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        Tuesday, March 31, 2015
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What is community water fluoridation?

Community water fluoridation is the process of adjusting the natural fluoride concentration of a community's water supply. It is adjusted to the level that is ideal to prevent dental decay. Some communities have enough natural fluoride in their water. Most communities in Saskatchewan have between 0.1 - 0.2 mg/Litre of naturally occurring fluoride in their water. For a dental benefit, the fluoride level needs to be adjusted to 0.7 mg/Litre.

How much is 0.7 mg/L?
To understand this amount, it can be compared to 3/4 inch in 16 miles, 45 seconds in 2 years, or less than 1 cent in $10,000. 

How does fluoride work to reduce tooth decay?

Fluoride works to reduce tooth decay in two ways:

Before teeth appear: Fluoride is absorbed into the bloodstream. It becomes part of the enamel during the time teeth are developing.

After teeth appear: Fluoride comes in direct contact with the enamel on the outside of the tooth. It creates a tooth surface that is more resistant to decay.

What are the benefits of community water fluoridation?

The most common benefits include:

  • 20-40 percent less dental decay in people of all ages;
  • prevention of pain, infection and tooth loss;
  • lower dental costs for repairing decayed teeth;
  • fewer school and work hours missed due to oral health problems and dental visits; and
  • improved oral health over a lifetime.

Do adults benefit from drinking fluoridated water?

Yes! People of all ages benefit from drinking fluoridated water. Adults and seniors are keeping their teeth longer. Root caries (decay found on the surface of teeth near the gums) is increasing in this age group.

Research shows that people who live all of their lives in areas with sufficient fluoride in their drinking water have 20 to 40 percent less tooth decay.

Why is community water fluoridation an ideal public health method?

Community water fluoridation is safe, cost effective, practical and effective.

The entire community benefits regardless of:

  • age;
  • income;
  • education;
  • employment;
  • individual motivation;
  • availability of dentists; or
  • financial ability to pay for dental services.

Every $1 invested in water fluoridation saves $38 in dental treatment costs.


Unlike other ways of preventing dental decay, no individual effort or direct action needs to be taken. All people drink water and eat food prepared with water, therefore everyone using fluoridated water will automatically benefit.

Dental disease is the number one chronic disease among children and adolescents in North America. This makes fluoridation an important public health measure.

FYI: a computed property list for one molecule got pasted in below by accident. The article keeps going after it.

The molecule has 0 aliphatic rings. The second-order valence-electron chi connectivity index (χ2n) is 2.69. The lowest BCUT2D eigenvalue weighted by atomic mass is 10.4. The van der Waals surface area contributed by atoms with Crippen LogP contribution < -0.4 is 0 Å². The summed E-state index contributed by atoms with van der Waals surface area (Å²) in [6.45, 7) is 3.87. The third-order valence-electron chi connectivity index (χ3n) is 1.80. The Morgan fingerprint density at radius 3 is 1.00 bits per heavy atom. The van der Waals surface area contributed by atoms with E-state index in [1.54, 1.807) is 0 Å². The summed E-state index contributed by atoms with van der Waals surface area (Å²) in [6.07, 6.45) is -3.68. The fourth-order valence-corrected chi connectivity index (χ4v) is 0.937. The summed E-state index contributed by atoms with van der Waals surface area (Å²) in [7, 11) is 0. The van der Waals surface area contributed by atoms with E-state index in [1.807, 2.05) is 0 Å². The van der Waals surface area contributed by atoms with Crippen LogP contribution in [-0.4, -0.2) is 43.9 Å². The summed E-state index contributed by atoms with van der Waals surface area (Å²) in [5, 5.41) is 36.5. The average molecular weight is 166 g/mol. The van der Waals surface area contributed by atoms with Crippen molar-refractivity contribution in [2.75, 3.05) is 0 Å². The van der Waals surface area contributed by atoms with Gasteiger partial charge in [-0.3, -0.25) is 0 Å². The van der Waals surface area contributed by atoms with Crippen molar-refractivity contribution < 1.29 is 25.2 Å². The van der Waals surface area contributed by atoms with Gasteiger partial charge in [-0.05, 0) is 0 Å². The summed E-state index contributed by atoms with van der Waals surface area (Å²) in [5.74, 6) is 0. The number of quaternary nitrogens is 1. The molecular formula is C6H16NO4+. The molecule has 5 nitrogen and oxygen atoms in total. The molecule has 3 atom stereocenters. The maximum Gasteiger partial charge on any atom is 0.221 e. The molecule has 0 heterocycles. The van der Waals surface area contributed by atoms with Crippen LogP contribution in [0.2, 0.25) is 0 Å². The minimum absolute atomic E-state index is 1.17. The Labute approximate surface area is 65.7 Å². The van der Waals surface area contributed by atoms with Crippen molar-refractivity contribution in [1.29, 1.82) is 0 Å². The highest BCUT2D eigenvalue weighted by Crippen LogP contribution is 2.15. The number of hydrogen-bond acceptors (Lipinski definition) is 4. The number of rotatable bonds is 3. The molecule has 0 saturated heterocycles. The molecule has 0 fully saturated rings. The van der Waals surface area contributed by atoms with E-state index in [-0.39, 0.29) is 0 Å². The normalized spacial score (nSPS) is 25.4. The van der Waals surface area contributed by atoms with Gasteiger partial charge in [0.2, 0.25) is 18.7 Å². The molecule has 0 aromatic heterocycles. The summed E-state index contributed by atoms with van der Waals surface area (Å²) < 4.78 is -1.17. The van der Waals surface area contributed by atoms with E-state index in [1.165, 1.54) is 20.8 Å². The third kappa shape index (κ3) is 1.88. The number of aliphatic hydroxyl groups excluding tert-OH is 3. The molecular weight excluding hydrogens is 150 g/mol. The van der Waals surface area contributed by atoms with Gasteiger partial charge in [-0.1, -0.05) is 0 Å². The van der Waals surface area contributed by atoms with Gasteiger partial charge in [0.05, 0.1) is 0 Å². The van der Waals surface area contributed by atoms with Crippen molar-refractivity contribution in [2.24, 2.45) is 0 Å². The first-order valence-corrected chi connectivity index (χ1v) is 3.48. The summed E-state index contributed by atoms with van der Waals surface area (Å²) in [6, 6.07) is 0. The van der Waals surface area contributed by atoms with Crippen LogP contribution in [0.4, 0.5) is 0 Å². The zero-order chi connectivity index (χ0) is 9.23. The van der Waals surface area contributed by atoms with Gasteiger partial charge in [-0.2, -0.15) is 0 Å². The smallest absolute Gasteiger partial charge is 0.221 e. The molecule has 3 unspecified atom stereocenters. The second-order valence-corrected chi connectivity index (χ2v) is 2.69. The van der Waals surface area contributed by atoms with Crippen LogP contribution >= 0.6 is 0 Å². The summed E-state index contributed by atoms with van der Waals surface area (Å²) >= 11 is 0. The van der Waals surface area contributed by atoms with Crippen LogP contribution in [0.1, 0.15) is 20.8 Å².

According to the Findings and Recommendations of the Fluoride Expert Panel for Health Canada, "Community water fluoridation remains an effective public health method to reduce the prevalence of decay in the Canadian population."
(Health Canada/2007)

Is community water fluoridation safe?

Community water fluoridation has proven to be safe through both practical experience and research. The safety of fluoride has been studied more thoroughly than any other public health measure during the past 60 years.

Over 405 million people world-wide enjoy the benefits of fluoridated drinking water.

Who supports fluoridation?

The use of fluoride in the prevention of tooth decay continues to be endorsed by over 90 national and international professional health organizations including Health Canada, the Canadian Dental Association, the Canadian Medical Association, and the World Health Organization. (March/2008)

What is the current status of community water fluoridation in Saskatchewan?

Less than 37 percent of the population in Saskatchewan currently has access to water with sufficient levels of fluoride.

Is the drinking water in my community fluoridated?

To find out if your water is fluoridated, check with your municipal government or local public health office.

Community water fluoridation is an effective way to prevent dental decay.


  • is an effective way to reduce tooth decay;
  • is safe;
  • benefits people of all ages;
  • reduces the cost of dental treatment;
  • is equitable; and
  • requires no individual action or effort by those who will benefit.

"Community water fluoridation has been identified by the Canadian Public Health Association as one of the twelve great public health milestones in the past 100 years."

For more information,
contact a dental health educator
at your local public health office.

Related Links

Community water fluoridation is the process of adjusting the natural fluoride concentration of a community's water supply. An appropriate amount of fluoride is effective to prevent tooth decay.

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